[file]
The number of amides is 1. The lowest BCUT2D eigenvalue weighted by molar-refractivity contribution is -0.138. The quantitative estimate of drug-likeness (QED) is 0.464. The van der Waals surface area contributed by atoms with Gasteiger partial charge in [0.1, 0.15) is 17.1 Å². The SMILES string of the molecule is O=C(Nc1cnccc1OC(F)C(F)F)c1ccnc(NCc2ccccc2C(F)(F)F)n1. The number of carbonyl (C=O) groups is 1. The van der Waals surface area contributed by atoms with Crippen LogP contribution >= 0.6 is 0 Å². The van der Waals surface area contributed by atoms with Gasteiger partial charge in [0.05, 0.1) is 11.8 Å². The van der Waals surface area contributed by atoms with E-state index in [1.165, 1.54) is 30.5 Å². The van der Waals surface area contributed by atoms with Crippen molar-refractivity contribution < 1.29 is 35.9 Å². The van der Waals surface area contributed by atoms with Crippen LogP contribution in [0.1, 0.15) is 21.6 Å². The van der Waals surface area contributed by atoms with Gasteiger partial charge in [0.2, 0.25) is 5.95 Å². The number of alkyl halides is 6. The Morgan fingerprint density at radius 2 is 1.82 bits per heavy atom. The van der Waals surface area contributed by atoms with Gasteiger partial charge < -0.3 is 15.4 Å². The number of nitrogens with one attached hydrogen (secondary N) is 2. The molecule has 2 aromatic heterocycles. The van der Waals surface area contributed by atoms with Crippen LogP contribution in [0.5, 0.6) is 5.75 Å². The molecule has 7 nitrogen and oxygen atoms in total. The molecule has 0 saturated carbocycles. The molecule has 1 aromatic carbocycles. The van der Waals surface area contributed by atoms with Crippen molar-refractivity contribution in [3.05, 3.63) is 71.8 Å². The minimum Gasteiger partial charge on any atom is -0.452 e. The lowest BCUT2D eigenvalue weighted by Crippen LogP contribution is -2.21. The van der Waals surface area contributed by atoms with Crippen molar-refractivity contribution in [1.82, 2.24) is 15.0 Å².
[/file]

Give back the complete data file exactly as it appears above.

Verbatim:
The number of amides is 1. The lowest BCUT2D eigenvalue weighted by molar-refractivity contribution is -0.138. The quantitative estimate of drug-likeness (QED) is 0.464. The van der Waals surface area contributed by atoms with Gasteiger partial charge in [0.1, 0.15) is 17.1 Å². The SMILES string of the molecule is O=C(Nc1cnccc1OC(F)C(F)F)c1ccnc(NCc2ccccc2C(F)(F)F)n1. The number of carbonyl (C=O) groups is 1. The van der Waals surface area contributed by atoms with Crippen LogP contribution >= 0.6 is 0 Å². The van der Waals surface area contributed by atoms with Gasteiger partial charge in [0.05, 0.1) is 11.8 Å². The van der Waals surface area contributed by atoms with E-state index in [1.165, 1.54) is 30.5 Å². The van der Waals surface area contributed by atoms with Crippen molar-refractivity contribution < 1.29 is 35.9 Å². The van der Waals surface area contributed by atoms with Crippen LogP contribution in [0.1, 0.15) is 21.6 Å². The van der Waals surface area contributed by atoms with Gasteiger partial charge in [0.2, 0.25) is 5.95 Å². The number of alkyl halides is 6. The Morgan fingerprint density at radius 2 is 1.82 bits per heavy atom. The van der Waals surface area contributed by atoms with Gasteiger partial charge < -0.3 is 15.4 Å². The number of nitrogens with one attached hydrogen (secondary N) is 2. The molecule has 2 aromatic heterocycles. The van der Waals surface area contributed by atoms with Crippen LogP contribution in [0.5, 0.6) is 5.75 Å². The molecule has 7 nitrogen and oxygen atoms in total. The molecule has 0 saturated carbocycles. The molecule has 1 aromatic carbocycles. The van der Waals surface area contributed by atoms with Crippen molar-refractivity contribution in [3.05, 3.63) is 71.8 Å². The minimum Gasteiger partial charge on any atom is -0.452 e. The lowest BCUT2D eigenvalue weighted by Crippen LogP contribution is -2.21. The van der Waals surface area contributed by atoms with Crippen molar-refractivity contribution in [1.82, 2.24) is 15.0 Å².